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Ann Card Anaesth. 2019 Oct-Dec;22(4):383-387. doi: 10.4103/aca.ACA_169_18.

High vs mid thoracic epidural analgesia - A comparative study on the ease of insertion and effects on pain, hemodynamics, and oxygenation in patients undergoing thoracotomies.

Author information

1
Department of Cardiac Anaesthesia, Narayana Institute of Cardiac Sciences, Bommasandra Industrial Area, Anekal Taluk, Bangalore, Karnataka, India.
2
Department of Anesthesiology and Intensive Care, Nizam's Institute of Medical Sciences, Hyderabad, Telangana, India.
3
Department of Cardio Thoracic Surgery, Nizam's Institute of Medical Sciences, Hyderabad, Telangana, India.

Abstract

Background:

Thoracic epidural analgesia offers effective perioperative pain relief in patients undergoing thoracotomies apart from attenuating stress responses. It helps in fast tracking by facilitating early mobilization and improving respiratory function. Literature on high (T1-T2 level) thoracic segmental analgesia for thoracotomy is less.

Aim:

The aim of present study was to compare the ease of insertion, effect on pain relief in high (T1-T2 level) vs mid (T5-T6) approach of thoracic epidural.

Setting and Design:

The present study was a randomized control trial conducted at our institute.

Materials and Methods:

About 52 patients aged between 18-65 years scheduled for elective thoracotomies under general and thoracic epidural anesthesia were randomized into two groups. Intraoperatively ease of epidural insertion, extent of blockade, and postoperatively pain relief were assessed. Ropivacaine with fentanyl was used for epidural analgesia.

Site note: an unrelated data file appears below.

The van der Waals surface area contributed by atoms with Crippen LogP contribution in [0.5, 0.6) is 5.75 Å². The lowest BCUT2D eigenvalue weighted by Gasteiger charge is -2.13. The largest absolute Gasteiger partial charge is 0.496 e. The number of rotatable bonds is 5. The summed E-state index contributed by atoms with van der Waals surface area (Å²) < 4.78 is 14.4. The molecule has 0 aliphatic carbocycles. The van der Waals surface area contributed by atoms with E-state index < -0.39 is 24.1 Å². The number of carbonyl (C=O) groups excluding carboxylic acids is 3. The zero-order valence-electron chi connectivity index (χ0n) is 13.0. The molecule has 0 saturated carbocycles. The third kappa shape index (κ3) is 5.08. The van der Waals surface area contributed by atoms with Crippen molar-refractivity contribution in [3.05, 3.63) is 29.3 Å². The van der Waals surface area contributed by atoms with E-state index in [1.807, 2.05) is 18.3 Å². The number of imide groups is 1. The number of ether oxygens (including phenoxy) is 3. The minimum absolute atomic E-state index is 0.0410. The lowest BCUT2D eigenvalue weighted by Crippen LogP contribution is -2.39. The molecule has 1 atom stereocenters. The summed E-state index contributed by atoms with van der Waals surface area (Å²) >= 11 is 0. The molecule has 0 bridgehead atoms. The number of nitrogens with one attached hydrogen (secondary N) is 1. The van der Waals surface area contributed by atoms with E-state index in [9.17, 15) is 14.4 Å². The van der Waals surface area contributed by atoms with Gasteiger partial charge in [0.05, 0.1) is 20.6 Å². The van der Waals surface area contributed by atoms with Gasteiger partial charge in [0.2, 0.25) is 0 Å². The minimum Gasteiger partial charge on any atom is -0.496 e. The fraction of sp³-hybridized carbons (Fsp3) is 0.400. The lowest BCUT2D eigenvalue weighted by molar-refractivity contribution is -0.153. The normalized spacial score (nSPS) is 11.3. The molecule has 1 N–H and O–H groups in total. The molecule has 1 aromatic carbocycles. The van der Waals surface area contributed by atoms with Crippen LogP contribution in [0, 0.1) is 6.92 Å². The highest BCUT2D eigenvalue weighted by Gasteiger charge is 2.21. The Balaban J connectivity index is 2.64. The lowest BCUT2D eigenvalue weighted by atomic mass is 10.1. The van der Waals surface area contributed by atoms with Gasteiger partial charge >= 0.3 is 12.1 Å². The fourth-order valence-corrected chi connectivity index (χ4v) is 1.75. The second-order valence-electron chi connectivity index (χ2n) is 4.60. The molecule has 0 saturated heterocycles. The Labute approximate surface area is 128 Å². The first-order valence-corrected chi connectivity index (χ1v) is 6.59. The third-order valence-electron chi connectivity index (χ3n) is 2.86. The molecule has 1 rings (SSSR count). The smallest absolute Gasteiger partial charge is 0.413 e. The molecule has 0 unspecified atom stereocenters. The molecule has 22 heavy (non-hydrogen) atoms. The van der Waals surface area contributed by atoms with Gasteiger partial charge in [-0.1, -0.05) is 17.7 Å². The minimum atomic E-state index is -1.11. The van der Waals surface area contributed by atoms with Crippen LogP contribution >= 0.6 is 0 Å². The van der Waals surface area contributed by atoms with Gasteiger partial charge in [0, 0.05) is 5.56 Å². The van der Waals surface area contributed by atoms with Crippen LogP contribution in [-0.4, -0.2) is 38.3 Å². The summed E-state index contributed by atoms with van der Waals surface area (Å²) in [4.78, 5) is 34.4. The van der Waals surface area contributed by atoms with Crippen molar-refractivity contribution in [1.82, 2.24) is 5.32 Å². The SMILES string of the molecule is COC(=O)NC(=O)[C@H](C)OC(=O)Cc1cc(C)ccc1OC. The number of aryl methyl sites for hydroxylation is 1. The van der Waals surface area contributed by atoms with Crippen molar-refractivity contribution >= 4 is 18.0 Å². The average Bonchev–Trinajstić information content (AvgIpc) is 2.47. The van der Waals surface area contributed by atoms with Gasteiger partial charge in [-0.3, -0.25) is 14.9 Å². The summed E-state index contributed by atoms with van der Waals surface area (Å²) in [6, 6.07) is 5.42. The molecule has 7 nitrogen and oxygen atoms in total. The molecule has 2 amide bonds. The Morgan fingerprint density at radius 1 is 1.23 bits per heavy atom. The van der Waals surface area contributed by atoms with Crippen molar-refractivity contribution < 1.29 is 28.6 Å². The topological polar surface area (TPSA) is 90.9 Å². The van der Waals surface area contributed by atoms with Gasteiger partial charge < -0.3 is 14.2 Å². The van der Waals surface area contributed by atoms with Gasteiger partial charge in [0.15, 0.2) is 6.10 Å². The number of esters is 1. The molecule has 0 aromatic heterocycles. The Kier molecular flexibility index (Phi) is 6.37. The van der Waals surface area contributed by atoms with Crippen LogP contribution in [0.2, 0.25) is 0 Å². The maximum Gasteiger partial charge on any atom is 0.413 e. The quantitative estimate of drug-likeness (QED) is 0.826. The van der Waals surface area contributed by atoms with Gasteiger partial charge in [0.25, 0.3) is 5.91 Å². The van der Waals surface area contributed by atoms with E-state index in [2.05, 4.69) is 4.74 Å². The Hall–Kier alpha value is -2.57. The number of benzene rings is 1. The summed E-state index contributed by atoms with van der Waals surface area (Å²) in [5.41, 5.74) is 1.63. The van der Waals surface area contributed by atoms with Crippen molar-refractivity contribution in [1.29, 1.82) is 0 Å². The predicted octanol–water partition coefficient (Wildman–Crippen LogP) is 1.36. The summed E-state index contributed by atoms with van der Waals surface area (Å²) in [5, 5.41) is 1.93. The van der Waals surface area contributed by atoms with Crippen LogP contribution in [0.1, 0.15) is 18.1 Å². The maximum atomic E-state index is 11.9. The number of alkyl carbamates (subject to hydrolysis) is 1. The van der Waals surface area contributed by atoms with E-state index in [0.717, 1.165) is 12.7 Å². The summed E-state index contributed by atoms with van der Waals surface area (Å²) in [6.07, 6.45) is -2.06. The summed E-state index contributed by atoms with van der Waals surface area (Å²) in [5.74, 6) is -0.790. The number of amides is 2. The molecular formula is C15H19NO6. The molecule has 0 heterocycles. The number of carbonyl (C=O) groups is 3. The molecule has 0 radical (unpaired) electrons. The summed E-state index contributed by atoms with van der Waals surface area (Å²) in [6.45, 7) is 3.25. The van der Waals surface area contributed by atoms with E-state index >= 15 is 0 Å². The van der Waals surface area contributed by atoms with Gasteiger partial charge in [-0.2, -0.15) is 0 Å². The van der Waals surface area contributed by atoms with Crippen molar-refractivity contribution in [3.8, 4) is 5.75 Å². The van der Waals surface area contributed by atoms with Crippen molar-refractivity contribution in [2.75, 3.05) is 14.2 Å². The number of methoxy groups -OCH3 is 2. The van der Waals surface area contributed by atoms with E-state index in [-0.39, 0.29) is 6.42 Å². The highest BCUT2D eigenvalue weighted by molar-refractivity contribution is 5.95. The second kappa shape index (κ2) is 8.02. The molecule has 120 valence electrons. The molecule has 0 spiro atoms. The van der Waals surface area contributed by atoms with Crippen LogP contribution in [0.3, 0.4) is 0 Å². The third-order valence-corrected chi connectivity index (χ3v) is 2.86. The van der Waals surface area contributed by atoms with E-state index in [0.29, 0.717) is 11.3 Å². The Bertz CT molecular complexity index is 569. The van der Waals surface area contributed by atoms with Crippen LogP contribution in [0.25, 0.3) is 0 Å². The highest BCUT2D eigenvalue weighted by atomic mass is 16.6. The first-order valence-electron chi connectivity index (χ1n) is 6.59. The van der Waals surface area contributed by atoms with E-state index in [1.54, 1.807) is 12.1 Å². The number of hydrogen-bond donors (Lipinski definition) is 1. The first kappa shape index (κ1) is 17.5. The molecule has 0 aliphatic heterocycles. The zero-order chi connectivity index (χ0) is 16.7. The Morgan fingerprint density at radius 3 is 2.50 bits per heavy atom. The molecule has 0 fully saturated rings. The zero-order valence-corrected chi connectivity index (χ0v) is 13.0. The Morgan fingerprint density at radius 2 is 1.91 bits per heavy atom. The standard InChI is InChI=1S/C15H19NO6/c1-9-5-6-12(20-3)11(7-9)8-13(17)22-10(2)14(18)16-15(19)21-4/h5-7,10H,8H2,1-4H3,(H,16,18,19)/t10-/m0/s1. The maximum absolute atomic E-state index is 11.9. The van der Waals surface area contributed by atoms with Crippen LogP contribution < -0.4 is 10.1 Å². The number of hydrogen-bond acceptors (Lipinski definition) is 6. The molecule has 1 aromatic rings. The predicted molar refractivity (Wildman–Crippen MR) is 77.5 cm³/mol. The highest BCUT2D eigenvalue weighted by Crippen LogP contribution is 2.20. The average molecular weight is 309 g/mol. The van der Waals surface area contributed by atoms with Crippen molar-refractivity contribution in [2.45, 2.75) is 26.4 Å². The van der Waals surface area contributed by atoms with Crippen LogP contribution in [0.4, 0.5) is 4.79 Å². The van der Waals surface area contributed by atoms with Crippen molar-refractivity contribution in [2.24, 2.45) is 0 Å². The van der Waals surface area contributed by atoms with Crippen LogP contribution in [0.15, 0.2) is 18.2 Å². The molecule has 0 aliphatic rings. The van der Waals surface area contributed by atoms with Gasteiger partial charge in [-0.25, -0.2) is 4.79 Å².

Statistical Analysis:

Data were presented as mean ± standard deviation and analyzed by the Student's t test, Chi-square test, and non-parametric test whereever applicable. A P value <0.05 was considered statistically significant.

Results:

We observed that high thoracic epidural anesthesia was easier to place (time taken 123.42 vs 303.08 s) P < 0.05, with less number of attempts (1.27 vs 1.92) P < 0.05. Extent of blockade, postoperative pain scores, rescue analgesia requirement, hemodynamics, and oxygenation were comparable.

Conclusion:

We conclude that high thoracic epidural is easier to insert, provides adequate pain relief, and stable hemodynamics with the advantage of patient comfort and safety.

KEYWORDS:

Ease of technique; high thoracic epidural; pain relief; ropivacaine; thoracotomies

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